I felt so grown up when I was 11 years old and grandma brought me into her kitchen and taught me how to make her famous banana cake. That's what I thought of her cake because it was always so yummy and I always asked for it on my birthday. Grandma showed me her tricks on how to get the frosting just right which was “don't take your eyes off the cake when it's under the broiler and be patient".  She was always so sweet and loving and enjoyed showing her grand kids how to bake.  I am so grateful to have had those fond memories of my grandma.

I will carryon this family tradition for my generation and look forward to the time when I can pass it to my daughter.  I hope you enjoy grandma's banana cake as we have for many years and many more to come.

 
Grandma Lois's Banana Cake
Sheri Thingvold, Rockford, Minnesota 

 

 

2 cups flour
3 tablespoons baking powder
1/4 teaspoon salt
2 eggs
3/4 cup milk
1 teaspoon vanilla
1 cup mashed bananas

Directions:

Combine all ingredients and mix well.  Pour in a greased and flour 9 x 13 cake pan.  Bake at 375 degrees F for 30 to 35 minutes.

Frosting

1 stick of butter
1 cup brown sugar
1 1/2 cup coconut
1/2 cup chopped walnuts
1 tablespoon milk

 

Melt butter in a small saucepan on low heat – remove from heat and in the same pan combine brown sugar, chopped walnuts, coconut and milk.  Spread frosting mixture on the cake and put under the oven broiler with door open and let frosting bubble and brown slightly – rotating pan if needed.  This should only take only a few minutes and watch carefully.  Remove from oven to a wire rack to cool.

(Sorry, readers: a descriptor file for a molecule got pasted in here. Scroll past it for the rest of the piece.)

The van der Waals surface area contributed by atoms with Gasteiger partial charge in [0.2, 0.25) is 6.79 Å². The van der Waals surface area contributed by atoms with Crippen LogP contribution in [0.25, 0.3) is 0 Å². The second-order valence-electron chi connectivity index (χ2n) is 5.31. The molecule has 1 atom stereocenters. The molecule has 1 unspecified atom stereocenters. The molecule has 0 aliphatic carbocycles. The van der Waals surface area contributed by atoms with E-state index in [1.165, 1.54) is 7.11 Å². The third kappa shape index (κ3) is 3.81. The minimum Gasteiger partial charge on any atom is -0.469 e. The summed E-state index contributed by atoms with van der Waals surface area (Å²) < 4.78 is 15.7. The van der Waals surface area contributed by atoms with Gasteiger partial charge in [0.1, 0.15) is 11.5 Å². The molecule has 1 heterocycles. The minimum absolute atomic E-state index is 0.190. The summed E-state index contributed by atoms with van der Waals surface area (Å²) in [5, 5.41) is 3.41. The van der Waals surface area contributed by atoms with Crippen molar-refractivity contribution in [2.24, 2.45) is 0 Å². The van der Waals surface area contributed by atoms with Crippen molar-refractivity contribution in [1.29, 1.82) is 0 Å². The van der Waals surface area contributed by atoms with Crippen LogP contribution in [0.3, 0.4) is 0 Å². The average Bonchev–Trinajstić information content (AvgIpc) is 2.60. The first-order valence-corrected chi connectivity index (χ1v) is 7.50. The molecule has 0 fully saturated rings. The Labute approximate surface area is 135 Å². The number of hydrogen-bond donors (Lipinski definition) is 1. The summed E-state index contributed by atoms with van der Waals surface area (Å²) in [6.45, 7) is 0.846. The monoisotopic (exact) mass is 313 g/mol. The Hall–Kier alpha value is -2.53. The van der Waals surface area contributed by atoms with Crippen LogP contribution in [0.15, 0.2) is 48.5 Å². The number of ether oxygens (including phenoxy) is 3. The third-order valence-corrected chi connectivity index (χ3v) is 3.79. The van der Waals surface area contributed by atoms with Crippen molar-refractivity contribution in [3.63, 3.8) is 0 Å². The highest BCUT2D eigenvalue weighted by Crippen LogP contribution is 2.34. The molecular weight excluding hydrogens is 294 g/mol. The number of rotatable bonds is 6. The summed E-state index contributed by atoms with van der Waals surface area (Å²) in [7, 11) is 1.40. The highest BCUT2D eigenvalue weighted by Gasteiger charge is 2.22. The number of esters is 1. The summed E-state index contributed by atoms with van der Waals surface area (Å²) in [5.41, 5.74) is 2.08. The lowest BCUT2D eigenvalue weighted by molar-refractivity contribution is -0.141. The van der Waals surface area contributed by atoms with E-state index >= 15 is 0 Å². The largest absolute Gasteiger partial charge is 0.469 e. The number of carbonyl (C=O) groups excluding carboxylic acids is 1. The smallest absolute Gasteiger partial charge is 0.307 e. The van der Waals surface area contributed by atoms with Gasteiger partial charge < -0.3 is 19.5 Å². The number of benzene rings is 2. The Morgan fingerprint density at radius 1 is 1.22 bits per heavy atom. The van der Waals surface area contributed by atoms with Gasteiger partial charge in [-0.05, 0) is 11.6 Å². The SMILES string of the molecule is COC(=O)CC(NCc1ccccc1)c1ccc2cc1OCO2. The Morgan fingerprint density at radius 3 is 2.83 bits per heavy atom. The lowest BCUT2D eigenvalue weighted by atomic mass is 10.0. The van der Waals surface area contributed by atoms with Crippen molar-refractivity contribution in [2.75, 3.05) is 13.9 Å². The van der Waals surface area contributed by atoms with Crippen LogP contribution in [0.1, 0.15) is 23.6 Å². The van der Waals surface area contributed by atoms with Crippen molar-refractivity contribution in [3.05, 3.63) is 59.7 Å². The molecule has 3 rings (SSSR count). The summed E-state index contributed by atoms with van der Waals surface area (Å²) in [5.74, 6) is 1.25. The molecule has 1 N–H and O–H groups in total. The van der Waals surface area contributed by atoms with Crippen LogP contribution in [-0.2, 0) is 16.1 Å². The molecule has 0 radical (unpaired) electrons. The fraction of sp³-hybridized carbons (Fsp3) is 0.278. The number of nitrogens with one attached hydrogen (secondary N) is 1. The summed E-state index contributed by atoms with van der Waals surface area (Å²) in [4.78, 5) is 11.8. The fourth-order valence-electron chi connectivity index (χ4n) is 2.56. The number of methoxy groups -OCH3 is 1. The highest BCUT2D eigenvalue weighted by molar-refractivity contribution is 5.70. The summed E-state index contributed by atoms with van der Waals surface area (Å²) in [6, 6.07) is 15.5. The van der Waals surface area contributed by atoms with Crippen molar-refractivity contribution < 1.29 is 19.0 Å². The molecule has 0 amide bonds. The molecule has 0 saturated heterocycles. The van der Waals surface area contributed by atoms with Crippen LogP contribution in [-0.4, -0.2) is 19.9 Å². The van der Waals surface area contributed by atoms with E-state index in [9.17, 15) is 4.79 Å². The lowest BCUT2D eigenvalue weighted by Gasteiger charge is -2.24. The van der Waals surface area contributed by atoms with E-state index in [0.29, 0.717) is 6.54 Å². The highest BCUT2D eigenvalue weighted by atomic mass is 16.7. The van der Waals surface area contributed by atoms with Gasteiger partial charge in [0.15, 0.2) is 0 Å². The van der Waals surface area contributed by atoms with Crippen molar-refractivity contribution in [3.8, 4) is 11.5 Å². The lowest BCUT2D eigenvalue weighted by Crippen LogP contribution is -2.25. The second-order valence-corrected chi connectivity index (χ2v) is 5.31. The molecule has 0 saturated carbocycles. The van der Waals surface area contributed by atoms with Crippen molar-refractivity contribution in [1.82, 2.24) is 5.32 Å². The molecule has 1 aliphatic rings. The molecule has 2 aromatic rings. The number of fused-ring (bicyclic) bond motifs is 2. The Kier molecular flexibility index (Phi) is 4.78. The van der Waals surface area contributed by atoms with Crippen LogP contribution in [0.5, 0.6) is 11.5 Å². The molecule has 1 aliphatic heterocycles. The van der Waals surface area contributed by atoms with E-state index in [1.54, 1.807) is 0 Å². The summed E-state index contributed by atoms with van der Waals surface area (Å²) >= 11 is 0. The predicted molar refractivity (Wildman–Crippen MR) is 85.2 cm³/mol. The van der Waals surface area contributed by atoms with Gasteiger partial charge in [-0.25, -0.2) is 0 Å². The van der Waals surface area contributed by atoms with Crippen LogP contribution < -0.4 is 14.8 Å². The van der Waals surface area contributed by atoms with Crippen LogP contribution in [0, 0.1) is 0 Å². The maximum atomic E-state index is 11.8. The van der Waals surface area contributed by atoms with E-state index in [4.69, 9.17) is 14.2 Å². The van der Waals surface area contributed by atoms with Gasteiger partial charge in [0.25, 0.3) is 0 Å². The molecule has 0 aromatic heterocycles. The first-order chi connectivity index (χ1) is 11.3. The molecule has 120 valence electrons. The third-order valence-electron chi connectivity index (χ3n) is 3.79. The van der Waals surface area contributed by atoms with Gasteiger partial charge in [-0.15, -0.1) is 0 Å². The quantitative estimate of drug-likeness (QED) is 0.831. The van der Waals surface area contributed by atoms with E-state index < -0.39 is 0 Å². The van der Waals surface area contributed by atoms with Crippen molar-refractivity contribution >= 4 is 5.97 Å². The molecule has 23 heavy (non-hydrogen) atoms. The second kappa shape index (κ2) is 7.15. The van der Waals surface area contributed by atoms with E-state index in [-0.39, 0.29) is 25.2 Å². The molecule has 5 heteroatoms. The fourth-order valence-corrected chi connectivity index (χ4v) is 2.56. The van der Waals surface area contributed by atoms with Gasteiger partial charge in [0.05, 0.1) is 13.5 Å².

Beef Stew

Great Grandma's Beef Stew (Image by Mary Gunderson)

 

 

Great-Grandma's Beef Stew
Rachel Hannegan, Shoreview, Minnesota

 

 

This recipe has been passed down for a few generations.  Along the way, modifications were made as each generation's family responsibilities and time restraints evolved.

Initially, all the ingredients were raised and picked fresh from the family farm near what is now called Arden Hills, MN. Of course the farm had a huge garden as well as livestock. Great-grandma took pride in cooking a meal, with the help of her children. The children were hands on from start to finish. Each child was responsible for a vegetable to add to the stew. The children had to harvest, clean and prep "their" vegetable before adding it to the simmering pot. This is how the children (especially the girls) learned to cook. All of the kids took turns stirring the pot. The smell of the stew filled the house. Often times, a loaf of fresh bread was served as well. Stomachs growled in anticipation of "When will it be done? When can we eat?" Beef stew became a true family favorite.

My grandmother's generation used fresh vegetables as well as the one's grandma had canned. This allowed for the stew to be made during the cold winter months. What a treat - especially on a blizzard like day! The stew also became a favorite request for funeral luncheons at the local church.

Over the years, commercially canned and frozen veggies, tomato paste and beef broth became more economical and readily available. This eased the amount of time prep time needed to make the nutritious meal. With my mom needing to help support the family income, being able to purchase the ingredients freed up much time while still staying true to the recipe. As a youngster, I helped my mom make the stew just like she did with her mom. Instead of tending the garden, I emptied the store bought cans and peeled potatoes. This was one way to get my brother and I involved with cooking. We also learned to eat vegetables!